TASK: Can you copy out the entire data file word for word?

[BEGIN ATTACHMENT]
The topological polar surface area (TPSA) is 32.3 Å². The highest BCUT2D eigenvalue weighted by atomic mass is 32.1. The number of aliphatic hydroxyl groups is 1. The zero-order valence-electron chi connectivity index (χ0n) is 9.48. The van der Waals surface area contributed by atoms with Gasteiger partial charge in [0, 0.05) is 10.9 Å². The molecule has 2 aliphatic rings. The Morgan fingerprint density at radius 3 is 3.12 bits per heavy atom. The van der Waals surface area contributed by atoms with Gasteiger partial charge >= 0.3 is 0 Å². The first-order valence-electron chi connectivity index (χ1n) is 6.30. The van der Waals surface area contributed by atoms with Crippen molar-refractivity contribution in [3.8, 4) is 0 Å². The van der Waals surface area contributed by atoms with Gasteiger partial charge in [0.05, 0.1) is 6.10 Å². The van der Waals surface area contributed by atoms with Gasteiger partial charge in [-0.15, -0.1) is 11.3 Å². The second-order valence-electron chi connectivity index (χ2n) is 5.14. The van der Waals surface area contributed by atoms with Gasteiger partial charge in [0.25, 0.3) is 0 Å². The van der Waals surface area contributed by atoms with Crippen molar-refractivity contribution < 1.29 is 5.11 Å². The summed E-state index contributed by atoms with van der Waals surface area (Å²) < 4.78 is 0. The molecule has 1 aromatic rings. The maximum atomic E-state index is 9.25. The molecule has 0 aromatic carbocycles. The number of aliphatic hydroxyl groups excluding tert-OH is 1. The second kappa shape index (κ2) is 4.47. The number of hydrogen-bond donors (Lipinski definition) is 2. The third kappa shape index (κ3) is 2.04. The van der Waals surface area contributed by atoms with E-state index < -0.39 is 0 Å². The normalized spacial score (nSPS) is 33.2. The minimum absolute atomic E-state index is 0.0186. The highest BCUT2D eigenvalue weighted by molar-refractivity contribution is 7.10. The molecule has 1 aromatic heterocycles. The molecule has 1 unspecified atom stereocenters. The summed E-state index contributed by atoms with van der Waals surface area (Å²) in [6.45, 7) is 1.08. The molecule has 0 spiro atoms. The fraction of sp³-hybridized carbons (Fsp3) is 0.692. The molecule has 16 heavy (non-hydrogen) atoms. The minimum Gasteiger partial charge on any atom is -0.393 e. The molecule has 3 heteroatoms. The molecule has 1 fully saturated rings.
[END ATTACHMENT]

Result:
The topological polar surface area (TPSA) is 32.3 Å². The highest BCUT2D eigenvalue weighted by atomic mass is 32.1. The number of aliphatic hydroxyl groups is 1. The zero-order valence-electron chi connectivity index (χ0n) is 9.48. The van der Waals surface area contributed by atoms with Gasteiger partial charge in [0, 0.05) is 10.9 Å². The molecule has 2 aliphatic rings. The Morgan fingerprint density at radius 3 is 3.12 bits per heavy atom. The van der Waals surface area contributed by atoms with Gasteiger partial charge >= 0.3 is 0 Å². The first-order valence-electron chi connectivity index (χ1n) is 6.30. The van der Waals surface area contributed by atoms with Crippen molar-refractivity contribution in [3.8, 4) is 0 Å². The van der Waals surface area contributed by atoms with Gasteiger partial charge in [0.05, 0.1) is 6.10 Å². The van der Waals surface area contributed by atoms with Gasteiger partial charge in [-0.15, -0.1) is 11.3 Å². The second-order valence-electron chi connectivity index (χ2n) is 5.14. The van der Waals surface area contributed by atoms with Gasteiger partial charge in [0.25, 0.3) is 0 Å². The van der Waals surface area contributed by atoms with Crippen molar-refractivity contribution < 1.29 is 5.11 Å². The summed E-state index contributed by atoms with van der Waals surface area (Å²) < 4.78 is 0. The molecule has 1 aromatic rings. The maximum atomic E-state index is 9.25. The molecule has 0 aromatic carbocycles. The number of aliphatic hydroxyl groups excluding tert-OH is 1. The second kappa shape index (κ2) is 4.47. The number of hydrogen-bond donors (Lipinski definition) is 2. The third kappa shape index (κ3) is 2.04. The van der Waals surface area contributed by atoms with E-state index < -0.39 is 0 Å². The normalized spacial score (nSPS) is 33.2. The minimum absolute atomic E-state index is 0.0186. The highest BCUT2D eigenvalue weighted by molar-refractivity contribution is 7.10. The molecule has 1 aromatic heterocycles. The molecule has 1 unspecified atom stereocenters. The summed E-state index contributed by atoms with van der Waals surface area (Å²) in [6.45, 7) is 1.08. The molecule has 0 spiro atoms. The fraction of sp³-hybridized carbons (Fsp3) is 0.692. The molecule has 16 heavy (non-hydrogen) atoms. The minimum Gasteiger partial charge on any atom is -0.393 e. The molecule has 3 heteroatoms. The molecule has 1 fully saturated rings.